~Ms. Newton

Academic Reflections

We had a great year at GWCS - a year filled with incredible trips, exciting events, and awesome outside the box enrichment activities.  But, as we wound up the year, teachers took a moment to reflect on their teaching experiences that took place inside the classroom.  Below are snippets of our teacher's academic reflections from the 2015-2016 school year...


Mr. Andrews Bashan

English Teacher and Music Club Teacher

I know a project has landed with the students when students start approaching me outside of class with questions and ideas about the project. There were several that met that criteria this year: the Writing on the Walls project, reading Frankenstein, our Modernism unit, creating Historical Comic Books. But perhaps the highlight for me was our "Weakest Argument" contest. We discussed elements of weak arguments, then students scoured the web for articles they thought were weakly argued. We then compiled the arguments into a survey, voted on which was weakest, then discussed common features of those articles that won the most votes. 


History Teacher, Yearbook Teacher and Basketball Coach

In Government and AP Government we take a deep look into the American political system and culture. Not only do we study the Constitution and branches of Government, but we dive into topics like Political Socialization and the effects our system has on the very politicians that run for office. An outside the box project we complete every year is the Propaganda Project. Students identify and analyze all of the different forms of propaganda and then create a commercial or political speech of their own to deliver to the class. We look at how propaganda is used not only in politics but also in mainstream advertising making our students more critical and educated citizens and consumers.   Example Video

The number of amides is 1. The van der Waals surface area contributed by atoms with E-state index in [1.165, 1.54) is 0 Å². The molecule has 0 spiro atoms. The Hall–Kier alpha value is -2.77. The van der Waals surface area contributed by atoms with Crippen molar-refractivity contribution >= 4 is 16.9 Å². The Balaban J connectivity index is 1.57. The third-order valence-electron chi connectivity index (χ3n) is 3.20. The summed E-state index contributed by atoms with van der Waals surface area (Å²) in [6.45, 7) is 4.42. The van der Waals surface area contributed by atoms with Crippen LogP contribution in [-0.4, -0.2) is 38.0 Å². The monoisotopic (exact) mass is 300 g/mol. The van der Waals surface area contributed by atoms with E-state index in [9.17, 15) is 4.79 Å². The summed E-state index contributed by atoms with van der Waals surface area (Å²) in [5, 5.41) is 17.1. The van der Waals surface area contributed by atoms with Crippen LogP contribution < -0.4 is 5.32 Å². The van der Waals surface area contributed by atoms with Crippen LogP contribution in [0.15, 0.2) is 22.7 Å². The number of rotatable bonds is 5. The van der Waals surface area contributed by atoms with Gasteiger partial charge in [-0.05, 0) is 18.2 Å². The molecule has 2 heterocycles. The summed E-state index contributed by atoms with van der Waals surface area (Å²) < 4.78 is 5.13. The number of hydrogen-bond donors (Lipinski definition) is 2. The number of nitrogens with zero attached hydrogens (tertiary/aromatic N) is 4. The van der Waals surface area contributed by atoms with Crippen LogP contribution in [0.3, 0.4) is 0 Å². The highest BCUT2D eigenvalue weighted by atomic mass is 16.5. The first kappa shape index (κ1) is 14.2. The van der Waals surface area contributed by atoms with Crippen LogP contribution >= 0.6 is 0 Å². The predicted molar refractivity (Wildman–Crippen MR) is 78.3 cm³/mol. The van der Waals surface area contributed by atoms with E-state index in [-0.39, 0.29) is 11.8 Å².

Dr. Cox

Astrophysics, Honors Physics and Environmental Science Teacher

One of the organizing principles of my Astronomy & Astrophysics class is using observations to distinguish between competing models of the universe.   The killer observation for distinguishing between the geocentric and heliocentric views of the solar system is observing the phases of Venus.   To help them understand this, we use a white Styrofoam ball to represent Venus and a single bright light source to represent the Sun.  We turn off all the other light sources and physically model the appearance of Venus in both views of the solar system.  We follow this with an activity that uses the planetarium software Stellarium, which allows students to step through time while viewing both the heliocentric solar system from the top down, and Venus as seen from Earth viewed first as a naked eye object and then zoomed in as if using a telescope.  Then they draw the appearance of Venus as seen from Earth with a telescope at different points in its orbit.  This allows them to integrate their knowledge and create a consistent model in their minds.   They can see why the invention of the telescope was essential for determining the structure of the solar system.

Mr. Fedinatz

History Teacher, Personal Fitness, Softball and Flag Football Coach

One of my philosophies of teaching history is students should read primary documents from varying viewpoints to gain a deeper understanding of the time period and specific events in history. This allows students to identify with individual perspectives and use critical thinking skills identifying biases, contextualizing the time period and corroborating documents on their validity of the individual’s position.
One activity I use for U.S. History is a round-table discussion on the issues of the day in 1850. The setting is an ASA (Anti-Slavery Association) meeting. Each student created a back story of why they became members of this organization. A few examples were, an escaped slave, a child of a slave owner, and member of a Quaker family who had a proud tradition of being abolitionists. Each of these back stories gave the round-table an air of authenticity and a point of reference the student could refer back to.  The topics discussed were should the ASA support the American Colonization Society? What was our stance on women’s rights including suffrage, and the most hotly contested topic, should we arm and participate with John Brown?  Activities such as these allow students to become part of history not just memorize dates and events.